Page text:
The second stage of Vajrayana is using the bodies subtle energy system to help connect with bliss and access ever deeper states of consciousness. Working with energy channels in the body and chakras the meditator experiences the unity of all beings and transforms mundane desire into a powerful fuel igniting a super charged path to the enlightened state. All this untapped blissful energy is within all being and Vajrayana brings it to the surface and it is literally working with the blissful rays of the underlying source of reality.


In old China, the universe was described as appearing first as q’i (chee), an emanation of Light, not the physical light that we know, but its divine essence sometimes called Tien,Heaven, in contrast to Earth. The q’i energy polarized as Yang and Yin, positive and negative electromagnetism. From the action and interaction of these two sprang the “10,000 things”: the universe, our world, the myriads of beings and things as we perceive them to be. In other words, the ancient Chinese viewed our universe as one of process, the One energy, q’i, proliferating into the many.

In their paintings Chinese artists depict man as a small but necessary element in gigantic natural scenes. And since we are parts of the cosmos, we are embodiment of all its potentials and our relationship depends upon how we focus ourselves: (1) harmoniously, i.e., in accord with nature; or (2) dis harmoniously, interfering with the course of nature. We therefore affect the rest: our environment, all other lives, and bear full responsibility for the outcome of our thoughts and acts, our motivations, our impacts. Their art students were taught to identify with what they were painting, because there is life in every thing, and it is this life with which they must identify, with boulders and rocks no less than with birds flying overhead. Matter, energy, space, are all manifestations of q’i and we, as parts thereof, are intimately connected with all the universe.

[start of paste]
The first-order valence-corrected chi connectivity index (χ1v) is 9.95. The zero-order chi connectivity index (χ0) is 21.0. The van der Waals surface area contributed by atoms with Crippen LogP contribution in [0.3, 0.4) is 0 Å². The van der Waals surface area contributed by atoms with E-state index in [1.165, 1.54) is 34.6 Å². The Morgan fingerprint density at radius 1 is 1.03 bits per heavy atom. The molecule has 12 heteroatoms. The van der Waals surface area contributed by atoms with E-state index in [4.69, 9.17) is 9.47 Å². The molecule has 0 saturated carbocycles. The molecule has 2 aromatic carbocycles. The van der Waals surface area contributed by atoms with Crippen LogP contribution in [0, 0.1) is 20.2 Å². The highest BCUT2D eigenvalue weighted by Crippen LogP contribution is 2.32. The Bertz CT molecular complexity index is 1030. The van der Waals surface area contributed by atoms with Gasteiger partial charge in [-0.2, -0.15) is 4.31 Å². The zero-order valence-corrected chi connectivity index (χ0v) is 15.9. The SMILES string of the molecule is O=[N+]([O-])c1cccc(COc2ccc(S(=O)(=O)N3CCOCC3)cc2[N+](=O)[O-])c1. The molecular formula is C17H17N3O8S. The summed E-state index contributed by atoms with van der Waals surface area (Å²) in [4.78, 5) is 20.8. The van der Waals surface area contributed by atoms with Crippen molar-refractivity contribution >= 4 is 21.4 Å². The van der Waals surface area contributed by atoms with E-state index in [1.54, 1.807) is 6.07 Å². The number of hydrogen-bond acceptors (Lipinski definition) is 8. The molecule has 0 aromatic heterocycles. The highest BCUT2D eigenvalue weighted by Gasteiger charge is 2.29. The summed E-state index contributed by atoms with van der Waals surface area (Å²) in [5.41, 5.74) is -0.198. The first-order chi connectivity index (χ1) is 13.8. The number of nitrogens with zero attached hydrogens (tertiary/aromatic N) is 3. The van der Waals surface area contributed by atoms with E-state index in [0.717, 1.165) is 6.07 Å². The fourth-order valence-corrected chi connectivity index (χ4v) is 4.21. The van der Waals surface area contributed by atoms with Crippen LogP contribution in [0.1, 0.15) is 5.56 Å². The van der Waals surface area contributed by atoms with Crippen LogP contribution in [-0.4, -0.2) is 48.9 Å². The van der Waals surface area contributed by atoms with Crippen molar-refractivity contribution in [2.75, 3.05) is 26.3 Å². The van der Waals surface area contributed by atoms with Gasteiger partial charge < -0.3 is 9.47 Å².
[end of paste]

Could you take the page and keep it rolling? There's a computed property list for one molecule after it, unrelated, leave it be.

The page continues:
Tibetan metaphysics embraces all of this in discussing Sunyata, which can be viewed as Emptiness if we use only our outer senses, or as Fullness if we inwardly perceive it to be full of energies of limitless ranges of wave-lengths/frequencies. This latter aspect of Space is the great mother of all, ever fecund, from whose “heart” emerge endless varieties of beings, endless forces, ever-changing variations — like the pulsing energies the new physicists perceive nuclear subparticles to be.

That is: the dance of Siva.It is the dance of attraction and repulsion between charged particles of the electromagnetic force. This is a kind of “transcendental” physics, going beyond the “world of opposites” and approaching a mystical view of the larger Reality that is to our perceptions an invisible foundation of what we call “physical reality.” It is so far beyond the capacity or vocabulary of the mechanically rational part of our mind to define, that the profound Hindu scripture Isa Upanishad prefers to suggest the thought by a paradox:

तदेजति तन्नैजति तद्दूरे तद्वन्तिके- ।

तदन्तरस्य- सर्वस्य तदु सर्वस्यास्- य बाह्यतः ॥

tadejati tannaijati taddūre tadvantike |

tadantarasya sarvasya tadu sarvasyāsya bāhyataḥ ||

It moves. It moves not. It is far, and it is near. It is within all this, And It is verily outside of all this.

Or as Schrödinger would have it:

Consciouness is never experienced in the plural, only in the singular….Consciouness is a singular of which the plural is unknown; that; there is only one thing and that, what seems to be a plurality is merely a series of different aspects of this one thing, produced by a deception (the Indian Maya).

In short, the mystic deals with direct experience or “Aparokshanubhuti” the intuitive scientist is open-minded.

My back ground of science and spiritual upbringing is awestruck with the philosophy of shunyata. Shunyata or Purnata? Will this Tibetan Singing bowl reveal the message to me? Will this sprout the seed of spirituality within? Only practice and time will reveal the mystery….